Monday, February 19, 2007

They won't touch this

FJM will ignore it, because it's hockey, so I'm up to bat. It's down along the bottom of the right side - Scott Burnside on Rick Tocchet and the Jersey gambling ring:
So, it's been a year since Rick Tocchet was implicated in the now-famous Operation Slap Shot betting scandal. "Implicated" is the operative word because, a year later, Tocchet still has not been formally charged but rather just put on notice.

New Jersey authorities plan, at some point, to charge him with a series of crimes in connection with the alleged betting ring. Some experts have recently said it's not unusual for authorities to take this long to bring charges in a case like this, but we can't help but feel some empathy for Tocchet, who is in professional limbo and barred from the NHL until the matter is cleared up.

So far, so good. I also feel for the guy - tough player, had a pretty good playing career. Things soon go awry, however.

New Jersey officials have been curiously tight-lipped about the proceedings, especially after all the convenient leaks that took place immediately after the probe hit the headlines.

That represents a sudden lurch into cholo-logic. First of all, the media whipped the leak into a good-sized stream because Tocchet was on Wayne Gretzky's staff in Phoenix. When the Great One is possibly involved, that's news - and ESPN was all over it along with everyone else. (This is the search result for "Tocchet, gambling" - just for It's a little curious that now Burnside is concerned about the effect it had on Tocchet's coaching career. Second, how is it curious that the law wants to try to keep better control of the investigation in light of what the leaks have caused?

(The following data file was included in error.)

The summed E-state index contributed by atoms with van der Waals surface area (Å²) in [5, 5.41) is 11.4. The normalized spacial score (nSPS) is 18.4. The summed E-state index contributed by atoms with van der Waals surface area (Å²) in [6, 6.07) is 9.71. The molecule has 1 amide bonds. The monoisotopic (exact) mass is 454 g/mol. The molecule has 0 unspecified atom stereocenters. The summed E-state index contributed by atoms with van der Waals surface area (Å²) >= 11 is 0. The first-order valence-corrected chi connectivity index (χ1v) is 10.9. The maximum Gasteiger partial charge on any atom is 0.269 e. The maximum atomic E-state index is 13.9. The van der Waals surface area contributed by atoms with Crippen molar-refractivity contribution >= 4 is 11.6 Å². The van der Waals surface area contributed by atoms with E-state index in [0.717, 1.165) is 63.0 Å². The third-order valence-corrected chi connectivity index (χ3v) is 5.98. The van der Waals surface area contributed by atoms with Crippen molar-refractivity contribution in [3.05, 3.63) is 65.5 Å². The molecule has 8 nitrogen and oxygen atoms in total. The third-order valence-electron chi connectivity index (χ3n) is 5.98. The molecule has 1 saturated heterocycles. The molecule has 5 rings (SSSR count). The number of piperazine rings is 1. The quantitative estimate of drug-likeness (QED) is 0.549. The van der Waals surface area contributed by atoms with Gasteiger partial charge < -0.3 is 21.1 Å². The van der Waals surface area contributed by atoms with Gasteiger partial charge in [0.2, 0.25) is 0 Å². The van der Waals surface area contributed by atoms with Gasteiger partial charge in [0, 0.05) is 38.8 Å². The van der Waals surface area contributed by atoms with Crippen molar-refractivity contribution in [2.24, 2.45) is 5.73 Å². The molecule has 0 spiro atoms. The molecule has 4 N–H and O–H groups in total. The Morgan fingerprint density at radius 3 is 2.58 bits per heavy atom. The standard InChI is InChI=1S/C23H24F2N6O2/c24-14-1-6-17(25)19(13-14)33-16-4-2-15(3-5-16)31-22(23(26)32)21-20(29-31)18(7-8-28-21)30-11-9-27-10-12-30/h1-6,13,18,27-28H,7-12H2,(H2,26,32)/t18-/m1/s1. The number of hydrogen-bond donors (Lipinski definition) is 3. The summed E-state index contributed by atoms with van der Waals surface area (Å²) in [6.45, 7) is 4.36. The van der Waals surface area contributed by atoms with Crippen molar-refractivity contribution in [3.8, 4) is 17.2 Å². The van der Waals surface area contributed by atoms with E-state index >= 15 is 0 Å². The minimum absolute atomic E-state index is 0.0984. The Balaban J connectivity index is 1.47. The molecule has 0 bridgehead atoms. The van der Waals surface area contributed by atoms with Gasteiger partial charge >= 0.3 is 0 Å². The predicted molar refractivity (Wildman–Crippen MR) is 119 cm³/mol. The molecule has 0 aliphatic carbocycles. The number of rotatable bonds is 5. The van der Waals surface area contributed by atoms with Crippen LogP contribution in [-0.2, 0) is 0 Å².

The longer the wait for any formal action against Tocchet, the more this looks like an issue of rush to judgment and the greater the odor of law enforcement and state officials looking to make a name for themselves without having the goods.

Right - a rush to judgement that takes a full year. Brilliant.

Remember that search, above? This story popped up on the second page. It opens thus: "New Jersey state police were forced to arrest their targets in an illegal gambling ring allegedly run by Phoenix Coyotes assistant coach Rick Tocchet a day earlier than planned after an FBI agent inadvertently let NHL officials know about the investigation..." It also contains this beefy nugget: "...a wiretap on Tocchet's phone recorded a conversation between Tocchet and a league official. The league official reportedly discussed the investigation with Tocchet and told the coach his phone calls had been monitored. The conversation took place before news of the gambling ring was reported in the media." [emphases are mine - NF]

So - all this sniping about the New Jersey State Police and the AG? How about saving some of it for the people who essentially blew their cover, before the media even knew about it?

In the end, the real story may be the issue of justice for Tocchet.

Au contraire. In the end, Tocchet may escape jail time entirely because of the leak (caused by the FBI and the NHL itself, remember.) There had to be a reason why somebody decided to tell Tocchet about this... something perhaps along the lines of, "Dude, ixnay on the ookmakingbay. The edsfay are onto ouyay." He may never get "justice" in the sense that he can't work in the NHL any more; but neither will he get "justice" in the sense that he won't go to the pokey. Worst, if this comes to nothing, this little tip from the league will backfire for Tocchet. Many wouldn't believe he's done nothing wrong, because of the doubt caused by the official's actions. Hard to see how that could be the state police's fault.

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